How it Works: Small Angle Scattering

Exploring a powerful technique for helping scientists to explore the hidden world

 

 
Despite being a cutting-edge technique, the concepts behind scattering are actually fairly simple to grasp. Everything that we see is the result of light bouncing off objects. And if we use the right wavelength, then particles from that light scatter off much smaller components within objects, so we can learn more about an object’s microscopic structure. It's really quite straightforward, but scattering is a powerful technique and an essential tool for helping scientists to explore the hidden world that, for most of us, remains just out of sight.
 

What is it?

 
We can't see cells, bacteria, and molecules with the naked eye because the wavelength of visible light is relatively large compared with these objects. Some basic principles: light moves like a wave, and so it only catches objects that fall within the path of the wave. If an object is smaller than the length between of one wave then it gets lost.
 
X-ray photons and neutrons both have very short wavelengths, so they will scatter off very small objects, like molecules. The angles at which the light scatters are very small – hence the name 'small angle scattering' (SAS); so scientists need powerful machines capable of both producing intense , well collimated forms of light and measuring very small changes in the direction of that light.
 
The angles may be small, but SAS experiments can uncover huge amounts of information. From determining the shape and density of molecules in a sample, to exploring the behaviour and chemical composition of materials, SAS can reveal a whole lot.
 
But that’s not all; it’s the samples SAS can study that make it really cool. The technique works well on ‘disordered systems’, where the arrangement of atoms is random. Other techniques involve freezing or modifying samples so that the atoms line up in an ordered way, but SAS doesn’t need much order to produce information.
 
This makes it very quick and easy to use – SAS doesn’t require much in the way of sample preparation. It also means that it can be used to study some really interesting samples. Liquids, gels, and all sorts of other gooey stuff can all be studied with the technique. From mud to rubber, SAS allows scientists to get stuck in to all sorts of messy samples and still garner valuable structural information.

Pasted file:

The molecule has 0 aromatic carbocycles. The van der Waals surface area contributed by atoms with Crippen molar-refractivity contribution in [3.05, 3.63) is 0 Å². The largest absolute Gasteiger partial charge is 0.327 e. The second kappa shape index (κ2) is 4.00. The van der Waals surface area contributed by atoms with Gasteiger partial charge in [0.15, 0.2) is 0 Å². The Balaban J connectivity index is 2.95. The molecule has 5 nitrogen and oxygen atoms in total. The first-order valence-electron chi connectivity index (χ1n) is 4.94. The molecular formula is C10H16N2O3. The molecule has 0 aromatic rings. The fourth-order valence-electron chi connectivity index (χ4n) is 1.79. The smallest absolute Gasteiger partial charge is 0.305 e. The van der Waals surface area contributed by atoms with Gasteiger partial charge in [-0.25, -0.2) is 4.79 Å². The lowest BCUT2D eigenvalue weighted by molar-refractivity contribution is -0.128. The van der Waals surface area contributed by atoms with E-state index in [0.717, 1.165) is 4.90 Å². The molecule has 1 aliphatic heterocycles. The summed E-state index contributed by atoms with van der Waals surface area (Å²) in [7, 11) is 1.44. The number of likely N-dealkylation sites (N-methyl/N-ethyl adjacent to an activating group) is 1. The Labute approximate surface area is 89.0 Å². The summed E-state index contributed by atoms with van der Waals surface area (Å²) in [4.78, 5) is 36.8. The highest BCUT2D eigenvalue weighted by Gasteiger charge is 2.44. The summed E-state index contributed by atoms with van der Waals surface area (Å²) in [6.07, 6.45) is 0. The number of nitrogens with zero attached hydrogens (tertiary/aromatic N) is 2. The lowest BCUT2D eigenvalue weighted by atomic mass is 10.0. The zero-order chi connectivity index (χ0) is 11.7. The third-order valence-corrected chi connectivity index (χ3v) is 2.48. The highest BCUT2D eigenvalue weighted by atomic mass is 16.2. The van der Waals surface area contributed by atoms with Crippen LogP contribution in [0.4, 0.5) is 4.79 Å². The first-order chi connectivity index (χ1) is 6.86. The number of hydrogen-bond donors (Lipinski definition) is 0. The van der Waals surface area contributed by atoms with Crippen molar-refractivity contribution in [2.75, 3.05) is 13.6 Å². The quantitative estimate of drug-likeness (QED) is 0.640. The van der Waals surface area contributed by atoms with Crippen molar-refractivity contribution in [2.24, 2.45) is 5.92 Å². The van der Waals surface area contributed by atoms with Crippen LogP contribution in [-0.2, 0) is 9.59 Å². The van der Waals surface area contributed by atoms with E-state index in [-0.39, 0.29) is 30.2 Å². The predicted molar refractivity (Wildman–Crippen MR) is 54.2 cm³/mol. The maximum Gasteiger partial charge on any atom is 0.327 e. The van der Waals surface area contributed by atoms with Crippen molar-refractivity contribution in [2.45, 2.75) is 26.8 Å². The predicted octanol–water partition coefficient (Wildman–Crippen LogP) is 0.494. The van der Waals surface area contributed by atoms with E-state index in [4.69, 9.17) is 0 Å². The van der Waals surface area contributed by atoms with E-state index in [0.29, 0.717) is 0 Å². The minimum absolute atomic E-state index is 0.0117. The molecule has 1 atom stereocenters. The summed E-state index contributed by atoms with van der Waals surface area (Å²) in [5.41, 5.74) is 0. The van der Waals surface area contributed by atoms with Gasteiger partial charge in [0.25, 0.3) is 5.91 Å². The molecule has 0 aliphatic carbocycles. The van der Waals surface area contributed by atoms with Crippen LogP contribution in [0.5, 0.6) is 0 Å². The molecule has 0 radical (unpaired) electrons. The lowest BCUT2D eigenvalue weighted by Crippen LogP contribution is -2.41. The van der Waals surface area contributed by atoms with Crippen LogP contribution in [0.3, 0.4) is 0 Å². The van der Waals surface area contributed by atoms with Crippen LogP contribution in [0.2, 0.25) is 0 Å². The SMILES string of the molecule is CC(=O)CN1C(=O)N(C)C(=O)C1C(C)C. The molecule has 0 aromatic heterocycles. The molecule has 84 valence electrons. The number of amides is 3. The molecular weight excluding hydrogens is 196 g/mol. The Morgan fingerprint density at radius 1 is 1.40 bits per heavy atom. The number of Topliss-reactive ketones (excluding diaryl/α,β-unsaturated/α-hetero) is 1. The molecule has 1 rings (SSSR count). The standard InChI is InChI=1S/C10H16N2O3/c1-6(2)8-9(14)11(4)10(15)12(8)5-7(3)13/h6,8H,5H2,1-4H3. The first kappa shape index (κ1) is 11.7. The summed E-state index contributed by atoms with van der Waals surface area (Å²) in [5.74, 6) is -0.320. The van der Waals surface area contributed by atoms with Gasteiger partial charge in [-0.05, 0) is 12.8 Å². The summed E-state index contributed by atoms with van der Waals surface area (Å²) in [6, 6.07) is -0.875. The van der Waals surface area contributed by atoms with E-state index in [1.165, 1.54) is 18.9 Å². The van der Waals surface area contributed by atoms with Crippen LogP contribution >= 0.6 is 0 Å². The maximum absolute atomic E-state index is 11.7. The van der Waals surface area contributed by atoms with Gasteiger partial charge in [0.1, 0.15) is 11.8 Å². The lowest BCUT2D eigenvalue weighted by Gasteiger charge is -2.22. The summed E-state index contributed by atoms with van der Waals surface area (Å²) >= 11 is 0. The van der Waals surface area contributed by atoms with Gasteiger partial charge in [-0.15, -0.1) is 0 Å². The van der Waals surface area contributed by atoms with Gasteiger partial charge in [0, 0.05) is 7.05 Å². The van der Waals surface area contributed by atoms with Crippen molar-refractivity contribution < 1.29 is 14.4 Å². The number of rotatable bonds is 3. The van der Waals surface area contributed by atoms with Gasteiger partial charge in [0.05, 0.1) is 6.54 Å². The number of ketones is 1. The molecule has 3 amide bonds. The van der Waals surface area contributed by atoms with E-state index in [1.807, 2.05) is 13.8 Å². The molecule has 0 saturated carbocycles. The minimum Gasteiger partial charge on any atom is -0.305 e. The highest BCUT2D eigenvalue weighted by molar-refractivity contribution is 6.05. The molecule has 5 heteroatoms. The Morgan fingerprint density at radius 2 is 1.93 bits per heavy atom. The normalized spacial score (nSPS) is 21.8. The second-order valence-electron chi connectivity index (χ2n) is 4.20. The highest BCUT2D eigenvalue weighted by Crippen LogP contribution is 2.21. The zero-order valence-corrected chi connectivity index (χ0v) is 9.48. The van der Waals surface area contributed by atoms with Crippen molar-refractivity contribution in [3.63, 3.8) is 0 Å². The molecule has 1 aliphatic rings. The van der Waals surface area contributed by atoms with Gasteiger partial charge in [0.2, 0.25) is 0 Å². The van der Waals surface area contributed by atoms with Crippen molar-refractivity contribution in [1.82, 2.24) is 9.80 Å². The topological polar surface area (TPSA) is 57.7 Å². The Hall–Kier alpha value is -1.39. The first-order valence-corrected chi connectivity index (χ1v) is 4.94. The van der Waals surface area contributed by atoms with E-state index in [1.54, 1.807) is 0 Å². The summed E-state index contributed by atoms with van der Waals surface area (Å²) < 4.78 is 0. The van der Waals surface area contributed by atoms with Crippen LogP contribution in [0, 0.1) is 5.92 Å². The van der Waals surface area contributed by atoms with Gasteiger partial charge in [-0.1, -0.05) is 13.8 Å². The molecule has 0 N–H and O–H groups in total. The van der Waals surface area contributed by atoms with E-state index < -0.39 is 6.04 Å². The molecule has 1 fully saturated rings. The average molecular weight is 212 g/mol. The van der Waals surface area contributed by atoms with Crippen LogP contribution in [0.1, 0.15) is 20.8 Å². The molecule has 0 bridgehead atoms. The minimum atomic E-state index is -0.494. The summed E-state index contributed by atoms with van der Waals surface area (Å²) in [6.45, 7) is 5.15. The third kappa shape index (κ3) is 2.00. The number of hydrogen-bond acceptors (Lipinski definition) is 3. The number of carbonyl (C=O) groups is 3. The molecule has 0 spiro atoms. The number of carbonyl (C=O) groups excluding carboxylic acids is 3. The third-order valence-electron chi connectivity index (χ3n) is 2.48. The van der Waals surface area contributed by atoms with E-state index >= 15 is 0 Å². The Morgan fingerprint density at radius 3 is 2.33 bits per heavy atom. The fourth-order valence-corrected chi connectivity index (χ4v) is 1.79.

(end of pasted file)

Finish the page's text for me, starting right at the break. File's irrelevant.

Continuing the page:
And if you weren’t yet convinced, SAS has some other really interesting properties. It's usually non-destructive, so samples remain intact. It’s also a great all-rounder; useful in many fields, from archaeology to nanotechnology. And although it produces quite low-resolution images of the samples it targets, SAS can pick up more at once, so it’s perfect for macromolecules or big complex systems. For what it offers in convenience, breadth, and unique insight, there’s no doubt about it: SAS is pretty darn cool.
 

The History

 
SAS has its origins in 1930’s France. In the midst of the Great Depression, André Guinier was busy at work trying to determine the relationship between particles’ size and the intensity with which they scatter light. The equation he came up with, known as Guinier’s Law, opened up an entirely new way of studying the microscopic nature of matter.
 
SAS exploded onto the scene and, over the next 50 years, the technique grew as advancements in light-producing technology made it even more effective. But the biggest boost to SAS came towards the end of the 20th century. With the advent of powerful X-ray and neutron sources like synchrotrons and other particle accelerators, scientists had access to radiation that was much more powerful and detectors that could pick up very subtle changes in particle direction. Better equipment created clearer scattering patterns, and these advancements led to what we have today: a vital tool for scientific research.
  

X-ray SAS at Diamond


As X-rays are shone onto samples, the photons scatter clearly, even from nanosize particles in objects. That’s why scattering experiments at the synchrotron are referred to as SAXS, or ‘small angle X-ray scattering’. Diamond has many beamlines that support SAXS studies, and two entire beamlines dedicated to these experiments. Each year, I22 and B21 welcome hundreds of scientists who are keen to use the powerful synchrotron light for SAXS.

 
At Diamond, the technique is currently being applies to a range of areas. Researchers are looking into advanced polymers that may help to create flexible solar cells that can be painted onto windows and glass. SAXS is also being used to explore the origins of life on Earth by investigating the possible mechanisms behind early cell formation on our planet.
 
Over the past 80 years, SAS has burgeoned into an invaluable tool for scientific enquiry. By exploiting the natural physical phenomena of light scattering, scientists continue to uncover hidden aspects of our world, allowing us to see more, go further, and explore the unknown.
 
 
 

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